In a recent ruling, the United States Supreme Court declared that Colorado is not permitted to mandate a Christian website designer to create websites endorsing same-sex marriage. The decision, which came in the case of 303 Creative LLC v. Elenis, was announced with a 6-3 majority, stating that Lorie Smith, associated with 303 Creative, cannot be legally compelled under state civil rights law to design websites that contradict her deeply-held religious convictions.
Christian Today reports:
(CP) The United States Supreme Court has ruled that Colorado cannot force a Christian website designer to create websites celebrating same-sex marriage.
In a decision released Friday morning in the case of 303 Creative LLC v. Elenis, the high court ruled 6-3 that Lorie Smith of 303 Creative could not be compelled by state civil rights law to make websites that go against her sincerely-held religious beliefs.
Justice Neil Gorsuch authored the opinion of the court, being joined by Chief Justice John Roberts and Justices Clarence Thomas, Samuel Alito, Brett Kavanaugh and Amy Coney Barrett.
Gorsuch wrote that “no public accommodations law is immune from the demands of the Constitution” and expressed concern over the state’s attempt to control Smith’s speech.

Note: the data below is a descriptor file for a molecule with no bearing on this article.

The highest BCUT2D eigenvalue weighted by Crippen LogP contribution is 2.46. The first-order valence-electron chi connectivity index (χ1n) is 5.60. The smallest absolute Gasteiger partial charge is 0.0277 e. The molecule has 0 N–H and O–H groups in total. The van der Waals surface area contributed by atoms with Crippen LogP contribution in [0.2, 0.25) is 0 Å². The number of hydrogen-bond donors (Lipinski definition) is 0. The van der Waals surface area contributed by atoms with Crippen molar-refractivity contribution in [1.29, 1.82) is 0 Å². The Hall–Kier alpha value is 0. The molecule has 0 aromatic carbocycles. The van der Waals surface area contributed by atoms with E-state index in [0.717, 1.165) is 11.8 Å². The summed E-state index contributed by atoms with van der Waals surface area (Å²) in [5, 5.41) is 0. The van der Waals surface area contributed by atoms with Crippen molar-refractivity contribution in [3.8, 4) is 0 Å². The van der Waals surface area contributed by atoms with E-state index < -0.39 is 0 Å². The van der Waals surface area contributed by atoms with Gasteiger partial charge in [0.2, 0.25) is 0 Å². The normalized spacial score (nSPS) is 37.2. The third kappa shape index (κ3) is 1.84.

“Under Colorado’s logic, the government may compel anyone who speaks for pay on a given topic to accept all commissions on that same topic—no matter the underlying message—if the topic somehow implicates a customer’s statutorily protected trait,” wrote Gorsuch.
“Equally, the government could force a male website designer married to another man to design websites for an organization that advocates against same-sex marriage … As our precedents recognize, the First Amendment tolerates none of that.”
Gorsuch went on to note that “commitment to speech for only some messages and some persons is no commitment at all” and that “the opportunity to think for ourselves and to express those thoughts freely is among our most cherished liberties and part of what keeps our Republic strong.”
Smith took the first step in 2016 when she initiated a pre-enforcement challenge against the Colorado Anti-Discrimination Act. She contended that the law would compel her to provide services that directly contradicted her deeply-held belief that marriage should be recognized as a union between a man and a woman.
In 2016, Lorie Smith of 303 Creative filed a pre-enforcement challenge to the Colorado Anti-Discrimination Act, arguing that the law would force her to offer services that violated her sincerely held belief that marriage is a union between one man and one woman.
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